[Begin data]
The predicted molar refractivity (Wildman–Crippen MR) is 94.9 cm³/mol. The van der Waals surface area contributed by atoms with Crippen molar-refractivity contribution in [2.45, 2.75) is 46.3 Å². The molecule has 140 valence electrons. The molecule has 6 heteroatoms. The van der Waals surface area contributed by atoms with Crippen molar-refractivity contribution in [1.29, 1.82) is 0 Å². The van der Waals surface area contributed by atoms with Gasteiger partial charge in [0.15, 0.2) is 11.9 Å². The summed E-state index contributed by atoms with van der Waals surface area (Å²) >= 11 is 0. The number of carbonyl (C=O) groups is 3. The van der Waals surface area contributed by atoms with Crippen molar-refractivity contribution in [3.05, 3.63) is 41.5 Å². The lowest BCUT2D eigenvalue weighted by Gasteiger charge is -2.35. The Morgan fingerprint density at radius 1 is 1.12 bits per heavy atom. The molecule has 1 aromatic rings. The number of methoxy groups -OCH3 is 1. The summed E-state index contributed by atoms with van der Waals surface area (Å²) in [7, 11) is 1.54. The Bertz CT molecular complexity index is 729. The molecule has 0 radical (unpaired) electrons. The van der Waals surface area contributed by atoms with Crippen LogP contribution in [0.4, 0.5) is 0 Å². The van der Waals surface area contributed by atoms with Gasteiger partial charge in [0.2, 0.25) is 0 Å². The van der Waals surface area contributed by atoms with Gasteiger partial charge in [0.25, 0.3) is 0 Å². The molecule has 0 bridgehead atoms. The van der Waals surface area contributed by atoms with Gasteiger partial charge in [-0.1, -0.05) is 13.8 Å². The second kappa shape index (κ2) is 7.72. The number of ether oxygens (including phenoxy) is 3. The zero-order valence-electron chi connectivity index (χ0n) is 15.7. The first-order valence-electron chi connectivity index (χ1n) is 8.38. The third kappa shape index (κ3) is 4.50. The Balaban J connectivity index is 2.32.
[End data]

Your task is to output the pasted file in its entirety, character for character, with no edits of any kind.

The predicted molar refractivity (Wildman–Crippen MR) is 94.9 cm³/mol. The van der Waals surface area contributed by atoms with Crippen molar-refractivity contribution in [2.45, 2.75) is 46.3 Å². The molecule has 140 valence electrons. The molecule has 6 heteroatoms. The van der Waals surface area contributed by atoms with Crippen molar-refractivity contribution in [1.29, 1.82) is 0 Å². The van der Waals surface area contributed by atoms with Gasteiger partial charge in [0.15, 0.2) is 11.9 Å². The summed E-state index contributed by atoms with van der Waals surface area (Å²) >= 11 is 0. The number of carbonyl (C=O) groups is 3. The van der Waals surface area contributed by atoms with Crippen molar-refractivity contribution in [3.05, 3.63) is 41.5 Å². The lowest BCUT2D eigenvalue weighted by Gasteiger charge is -2.35. The Morgan fingerprint density at radius 1 is 1.12 bits per heavy atom. The molecule has 1 aromatic rings. The number of methoxy groups -OCH3 is 1. The summed E-state index contributed by atoms with van der Waals surface area (Å²) in [7, 11) is 1.54. The Bertz CT molecular complexity index is 729. The molecule has 0 radical (unpaired) electrons. The van der Waals surface area contributed by atoms with Crippen LogP contribution in [0.4, 0.5) is 0 Å². The van der Waals surface area contributed by atoms with Gasteiger partial charge in [0.2, 0.25) is 0 Å². The van der Waals surface area contributed by atoms with Gasteiger partial charge in [0.25, 0.3) is 0 Å². The molecule has 0 bridgehead atoms. The van der Waals surface area contributed by atoms with Gasteiger partial charge in [-0.1, -0.05) is 13.8 Å². The second kappa shape index (κ2) is 7.72. The number of ether oxygens (including phenoxy) is 3. The zero-order valence-electron chi connectivity index (χ0n) is 15.7. The first-order valence-electron chi connectivity index (χ1n) is 8.38. The third kappa shape index (κ3) is 4.50. The Balaban J connectivity index is 2.32.